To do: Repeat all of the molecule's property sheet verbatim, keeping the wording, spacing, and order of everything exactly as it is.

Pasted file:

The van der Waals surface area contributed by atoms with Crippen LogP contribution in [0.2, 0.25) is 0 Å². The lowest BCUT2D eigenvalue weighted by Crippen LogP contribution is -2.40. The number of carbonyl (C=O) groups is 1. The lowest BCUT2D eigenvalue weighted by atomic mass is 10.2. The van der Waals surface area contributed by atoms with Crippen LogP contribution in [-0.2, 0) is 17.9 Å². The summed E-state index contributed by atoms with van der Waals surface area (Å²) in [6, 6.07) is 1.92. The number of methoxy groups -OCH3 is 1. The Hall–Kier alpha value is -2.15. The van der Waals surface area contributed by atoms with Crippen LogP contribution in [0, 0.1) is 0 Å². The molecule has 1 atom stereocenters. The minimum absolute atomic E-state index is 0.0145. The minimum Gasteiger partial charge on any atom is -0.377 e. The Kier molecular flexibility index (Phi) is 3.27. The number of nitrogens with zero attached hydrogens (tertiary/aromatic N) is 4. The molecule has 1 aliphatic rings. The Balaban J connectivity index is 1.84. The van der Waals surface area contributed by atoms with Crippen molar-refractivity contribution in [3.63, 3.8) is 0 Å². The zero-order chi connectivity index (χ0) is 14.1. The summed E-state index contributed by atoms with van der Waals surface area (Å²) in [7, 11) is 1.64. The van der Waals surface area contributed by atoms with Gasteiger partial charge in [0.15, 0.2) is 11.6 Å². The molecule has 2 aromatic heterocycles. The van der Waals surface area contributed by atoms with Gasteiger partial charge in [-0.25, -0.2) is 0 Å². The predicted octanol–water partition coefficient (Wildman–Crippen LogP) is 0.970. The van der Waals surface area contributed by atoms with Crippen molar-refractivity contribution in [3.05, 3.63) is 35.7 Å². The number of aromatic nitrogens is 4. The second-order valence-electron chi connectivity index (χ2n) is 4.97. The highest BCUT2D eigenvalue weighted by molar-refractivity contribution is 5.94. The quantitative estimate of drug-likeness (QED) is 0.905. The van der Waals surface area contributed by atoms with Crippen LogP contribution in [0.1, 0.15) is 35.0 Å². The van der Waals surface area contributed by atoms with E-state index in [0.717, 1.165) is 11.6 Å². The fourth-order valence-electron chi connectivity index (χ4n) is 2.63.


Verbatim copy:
The van der Waals surface area contributed by atoms with Crippen LogP contribution in [0.2, 0.25) is 0 Å². The lowest BCUT2D eigenvalue weighted by Crippen LogP contribution is -2.40. The number of carbonyl (C=O) groups is 1. The lowest BCUT2D eigenvalue weighted by atomic mass is 10.2. The van der Waals surface area contributed by atoms with Crippen LogP contribution in [-0.2, 0) is 17.9 Å². The summed E-state index contributed by atoms with van der Waals surface area (Å²) in [6, 6.07) is 1.92. The number of methoxy groups -OCH3 is 1. The Hall–Kier alpha value is -2.15. The van der Waals surface area contributed by atoms with Crippen LogP contribution in [0, 0.1) is 0 Å². The molecule has 1 atom stereocenters. The minimum absolute atomic E-state index is 0.0145. The minimum Gasteiger partial charge on any atom is -0.377 e. The Kier molecular flexibility index (Phi) is 3.27. The number of nitrogens with zero attached hydrogens (tertiary/aromatic N) is 4. The molecule has 1 aliphatic rings. The Balaban J connectivity index is 1.84. The van der Waals surface area contributed by atoms with Crippen molar-refractivity contribution in [3.63, 3.8) is 0 Å². The zero-order chi connectivity index (χ0) is 14.1. The summed E-state index contributed by atoms with van der Waals surface area (Å²) in [7, 11) is 1.64. The van der Waals surface area contributed by atoms with Gasteiger partial charge in [0.15, 0.2) is 11.6 Å². The molecule has 2 aromatic heterocycles. The van der Waals surface area contributed by atoms with Gasteiger partial charge in [-0.25, -0.2) is 0 Å². The predicted octanol–water partition coefficient (Wildman–Crippen LogP) is 0.970. The van der Waals surface area contributed by atoms with Crippen molar-refractivity contribution in [3.05, 3.63) is 35.7 Å². The number of aromatic nitrogens is 4. The second-order valence-electron chi connectivity index (χ2n) is 4.97. The highest BCUT2D eigenvalue weighted by molar-refractivity contribution is 5.94. The quantitative estimate of drug-likeness (QED) is 0.905. The van der Waals surface area contributed by atoms with Crippen LogP contribution in [0.1, 0.15) is 35.0 Å². The van der Waals surface area contributed by atoms with E-state index in [0.717, 1.165) is 11.6 Å². The fourth-order valence-electron chi connectivity index (χ4n) is 2.63.